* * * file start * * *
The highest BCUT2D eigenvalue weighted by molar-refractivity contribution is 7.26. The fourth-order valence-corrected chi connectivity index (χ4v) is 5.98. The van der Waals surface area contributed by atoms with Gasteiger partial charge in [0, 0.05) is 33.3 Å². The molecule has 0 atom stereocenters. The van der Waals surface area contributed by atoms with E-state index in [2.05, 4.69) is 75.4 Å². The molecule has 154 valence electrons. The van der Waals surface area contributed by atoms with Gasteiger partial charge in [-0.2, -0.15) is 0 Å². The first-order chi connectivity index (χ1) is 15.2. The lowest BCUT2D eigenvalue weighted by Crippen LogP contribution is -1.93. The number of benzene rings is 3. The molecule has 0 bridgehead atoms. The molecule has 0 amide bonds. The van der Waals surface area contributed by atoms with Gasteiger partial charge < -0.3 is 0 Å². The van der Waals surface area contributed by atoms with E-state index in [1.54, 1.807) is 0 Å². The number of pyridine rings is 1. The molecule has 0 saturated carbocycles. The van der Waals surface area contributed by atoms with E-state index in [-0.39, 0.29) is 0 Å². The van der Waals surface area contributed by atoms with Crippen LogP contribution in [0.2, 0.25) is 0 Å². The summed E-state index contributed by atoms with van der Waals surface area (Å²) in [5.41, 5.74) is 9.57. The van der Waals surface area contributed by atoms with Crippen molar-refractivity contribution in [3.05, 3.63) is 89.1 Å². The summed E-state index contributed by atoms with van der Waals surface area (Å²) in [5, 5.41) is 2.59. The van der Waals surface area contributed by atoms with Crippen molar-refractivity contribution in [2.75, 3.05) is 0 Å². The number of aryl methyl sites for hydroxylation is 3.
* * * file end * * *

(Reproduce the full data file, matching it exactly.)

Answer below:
The highest BCUT2D eigenvalue weighted by molar-refractivity contribution is 7.26. The fourth-order valence-corrected chi connectivity index (χ4v) is 5.98. The van der Waals surface area contributed by atoms with Gasteiger partial charge in [0, 0.05) is 33.3 Å². The molecule has 0 atom stereocenters. The van der Waals surface area contributed by atoms with E-state index in [2.05, 4.69) is 75.4 Å². The molecule has 154 valence electrons. The van der Waals surface area contributed by atoms with Gasteiger partial charge in [-0.2, -0.15) is 0 Å². The first-order chi connectivity index (χ1) is 15.2. The lowest BCUT2D eigenvalue weighted by Crippen LogP contribution is -1.93. The number of benzene rings is 3. The molecule has 0 bridgehead atoms. The molecule has 0 amide bonds. The van der Waals surface area contributed by atoms with Gasteiger partial charge < -0.3 is 0 Å². The van der Waals surface area contributed by atoms with E-state index in [1.54, 1.807) is 0 Å². The number of pyridine rings is 1. The molecule has 0 saturated carbocycles. The van der Waals surface area contributed by atoms with E-state index in [-0.39, 0.29) is 0 Å². The van der Waals surface area contributed by atoms with Crippen LogP contribution in [0.2, 0.25) is 0 Å². The summed E-state index contributed by atoms with van der Waals surface area (Å²) in [5.41, 5.74) is 9.57. The van der Waals surface area contributed by atoms with Crippen molar-refractivity contribution in [3.05, 3.63) is 89.1 Å². The summed E-state index contributed by atoms with van der Waals surface area (Å²) in [5, 5.41) is 2.59. The van der Waals surface area contributed by atoms with Crippen molar-refractivity contribution in [2.75, 3.05) is 0 Å². The number of aryl methyl sites for hydroxylation is 3.